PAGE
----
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Ultra Violet in plants

Written by Jackie Albarella
Imagery by Proven Winners®

When I think of Ultra Violet, I think of Andy Warhol’s Factory in New York City, and of course I think of Elizabeth Taylor and Prince.  But this year I have a new reason to like Ultra Violet. Pantone’s color of the year 2018 is Ultra Violet, and you will be seeing it in every aspect of design; from wall paint, to room furnishings, to floral designs, and in gardens.
    Pantone says their choice of Ultra Violet  “symbolizes experimentation and non-conformity, spurring individuals to imagine their unique mark on the world, and push boundaries through creative outlets.”  This is what gardeners do every day. So, think about your indoor and outdoor plants and how you can incorporate or highlight that Ultra Violet color.
    One of the great things about the color violet is that it works with so many other colors. Violet is a mix of red and blue, two seemingly opposite colors, that mixed together, form a beautiful and versatile hue.
    For years gardeners have used a variety of shades of violet in their plantings. Violet can make a strong statement in a flower bed, or can be used as an ethereal, calming wave of color.
    Using violet is easy. Think of mixing a Salvia Ultra Violet with bright yellow bearded iris for a spectacular spring display. Or mix a violet buddleia in with some chartreuse potato vines for a patio container that will be the star of the summer. Use the color of the year for more than just plants. Why not purchase an Ultra Violet planter and fill it with a striking green aloe or some soft flowing grasses?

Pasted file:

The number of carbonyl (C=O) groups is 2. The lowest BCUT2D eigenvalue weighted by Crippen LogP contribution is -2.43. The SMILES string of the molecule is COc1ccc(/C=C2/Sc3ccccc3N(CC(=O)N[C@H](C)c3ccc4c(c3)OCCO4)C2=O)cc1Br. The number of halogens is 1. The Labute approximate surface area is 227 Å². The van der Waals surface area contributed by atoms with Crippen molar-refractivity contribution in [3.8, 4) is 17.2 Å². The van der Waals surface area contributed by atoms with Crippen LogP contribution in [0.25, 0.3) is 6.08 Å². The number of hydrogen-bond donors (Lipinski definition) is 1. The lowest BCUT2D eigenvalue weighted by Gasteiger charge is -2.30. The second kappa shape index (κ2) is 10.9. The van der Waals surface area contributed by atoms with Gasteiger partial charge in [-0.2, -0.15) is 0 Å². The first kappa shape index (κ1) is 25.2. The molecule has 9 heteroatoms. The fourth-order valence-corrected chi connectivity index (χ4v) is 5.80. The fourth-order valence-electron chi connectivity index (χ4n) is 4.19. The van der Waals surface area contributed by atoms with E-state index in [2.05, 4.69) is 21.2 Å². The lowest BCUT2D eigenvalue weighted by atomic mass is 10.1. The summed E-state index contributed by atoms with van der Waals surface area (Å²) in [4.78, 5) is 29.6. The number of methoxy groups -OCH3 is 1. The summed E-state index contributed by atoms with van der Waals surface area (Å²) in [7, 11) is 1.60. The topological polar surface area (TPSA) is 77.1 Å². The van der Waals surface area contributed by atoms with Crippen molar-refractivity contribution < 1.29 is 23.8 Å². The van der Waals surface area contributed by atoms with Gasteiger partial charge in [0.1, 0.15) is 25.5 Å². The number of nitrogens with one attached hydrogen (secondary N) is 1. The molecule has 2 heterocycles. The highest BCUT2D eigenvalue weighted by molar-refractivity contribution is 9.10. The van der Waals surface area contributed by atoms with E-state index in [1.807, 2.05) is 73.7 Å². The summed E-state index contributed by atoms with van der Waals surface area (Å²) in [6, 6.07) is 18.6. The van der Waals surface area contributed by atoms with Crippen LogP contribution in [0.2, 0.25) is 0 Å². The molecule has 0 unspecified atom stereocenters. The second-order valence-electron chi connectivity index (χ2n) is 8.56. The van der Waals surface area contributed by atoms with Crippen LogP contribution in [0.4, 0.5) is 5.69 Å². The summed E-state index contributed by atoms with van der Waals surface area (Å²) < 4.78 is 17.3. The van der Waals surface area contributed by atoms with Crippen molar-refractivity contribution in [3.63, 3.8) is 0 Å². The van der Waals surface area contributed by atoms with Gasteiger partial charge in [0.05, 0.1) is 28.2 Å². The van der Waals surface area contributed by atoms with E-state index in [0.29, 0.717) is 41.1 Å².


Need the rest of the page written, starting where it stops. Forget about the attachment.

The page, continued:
Think of the gorgeous fields of flowers in Provence. Miles of lavender and hyacinths bordered by yellow sunflowers and green olive trees. These color combinations have been around for years, and maybe this year will be the time you try to mirror such gorgeous design.
    There is a large variety of plants from which to choose including perennials and annuals, both tall and bushy.
Use your garden design sense and choose the violet that will complement the plants already there, or add some new highlights to an existing bed.
    Here is a list of some violet plants you may want to add to your 2018 gardens.   
• Allium 
• Anemone 
• Aster 
• Balloon Flower 
• Bellflower     
• Catmint
• Canterbury Belles 
• Clematis
• Dwarf Iris
• Gladiolus
• Heliotrope
• Hyacinth
• Lavender
• Lily of the Nile 
• Lisianthus 
• Lupine
• Monkshood
• Salvia
• Verbena
• Wild Indigo

    This is the fun of gardening; using your plantings as if you were painting a canvas.

Jackie Albarella can be seen Saturday mornings on WGRZ-TV Daybreak Saturday, Buffalo.

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